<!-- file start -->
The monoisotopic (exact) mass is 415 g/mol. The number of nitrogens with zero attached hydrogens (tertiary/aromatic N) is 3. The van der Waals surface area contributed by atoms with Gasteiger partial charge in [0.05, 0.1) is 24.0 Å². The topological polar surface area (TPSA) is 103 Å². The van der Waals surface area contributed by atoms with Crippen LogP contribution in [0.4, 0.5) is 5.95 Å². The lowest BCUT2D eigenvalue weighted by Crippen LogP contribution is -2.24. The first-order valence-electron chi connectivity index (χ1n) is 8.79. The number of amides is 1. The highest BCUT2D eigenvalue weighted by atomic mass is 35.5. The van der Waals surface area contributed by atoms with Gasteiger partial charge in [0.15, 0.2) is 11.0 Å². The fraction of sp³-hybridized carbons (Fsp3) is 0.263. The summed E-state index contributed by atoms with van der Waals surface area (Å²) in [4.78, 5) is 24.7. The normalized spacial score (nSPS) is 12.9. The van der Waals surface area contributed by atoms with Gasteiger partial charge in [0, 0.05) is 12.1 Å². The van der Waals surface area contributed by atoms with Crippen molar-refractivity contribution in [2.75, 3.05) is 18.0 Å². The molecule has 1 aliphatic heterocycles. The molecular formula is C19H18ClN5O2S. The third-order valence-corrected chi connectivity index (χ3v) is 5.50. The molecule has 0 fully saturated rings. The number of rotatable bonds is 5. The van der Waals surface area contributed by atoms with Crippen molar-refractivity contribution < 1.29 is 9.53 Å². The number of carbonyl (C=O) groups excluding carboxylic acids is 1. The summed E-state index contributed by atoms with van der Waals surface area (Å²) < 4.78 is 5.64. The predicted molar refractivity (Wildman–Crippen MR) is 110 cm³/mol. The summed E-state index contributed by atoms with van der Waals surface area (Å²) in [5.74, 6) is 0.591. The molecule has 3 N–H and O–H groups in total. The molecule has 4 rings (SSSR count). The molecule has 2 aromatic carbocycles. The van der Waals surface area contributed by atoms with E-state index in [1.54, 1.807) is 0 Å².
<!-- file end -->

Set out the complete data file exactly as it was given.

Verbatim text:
The monoisotopic (exact) mass is 415 g/mol. The number of nitrogens with zero attached hydrogens (tertiary/aromatic N) is 3. The van der Waals surface area contributed by atoms with Gasteiger partial charge in [0.05, 0.1) is 24.0 Å². The topological polar surface area (TPSA) is 103 Å². The van der Waals surface area contributed by atoms with Crippen LogP contribution in [0.4, 0.5) is 5.95 Å². The lowest BCUT2D eigenvalue weighted by Crippen LogP contribution is -2.24. The first-order valence-electron chi connectivity index (χ1n) is 8.79. The number of amides is 1. The highest BCUT2D eigenvalue weighted by atomic mass is 35.5. The van der Waals surface area contributed by atoms with Gasteiger partial charge in [0.15, 0.2) is 11.0 Å². The fraction of sp³-hybridized carbons (Fsp3) is 0.263. The summed E-state index contributed by atoms with van der Waals surface area (Å²) in [4.78, 5) is 24.7. The normalized spacial score (nSPS) is 12.9. The van der Waals surface area contributed by atoms with Gasteiger partial charge in [0, 0.05) is 12.1 Å². The van der Waals surface area contributed by atoms with Crippen molar-refractivity contribution in [2.75, 3.05) is 18.0 Å². The molecule has 1 aliphatic heterocycles. The molecular formula is C19H18ClN5O2S. The third-order valence-corrected chi connectivity index (χ3v) is 5.50. The molecule has 0 fully saturated rings. The number of rotatable bonds is 5. The van der Waals surface area contributed by atoms with Crippen molar-refractivity contribution < 1.29 is 9.53 Å². The number of carbonyl (C=O) groups excluding carboxylic acids is 1. The summed E-state index contributed by atoms with van der Waals surface area (Å²) < 4.78 is 5.64. The predicted molar refractivity (Wildman–Crippen MR) is 110 cm³/mol. The summed E-state index contributed by atoms with van der Waals surface area (Å²) in [5.74, 6) is 0.591. The molecule has 3 N–H and O–H groups in total. The molecule has 4 rings (SSSR count). The molecule has 2 aromatic carbocycles. The van der Waals surface area contributed by atoms with E-state index in [1.54, 1.807) is 0 Å².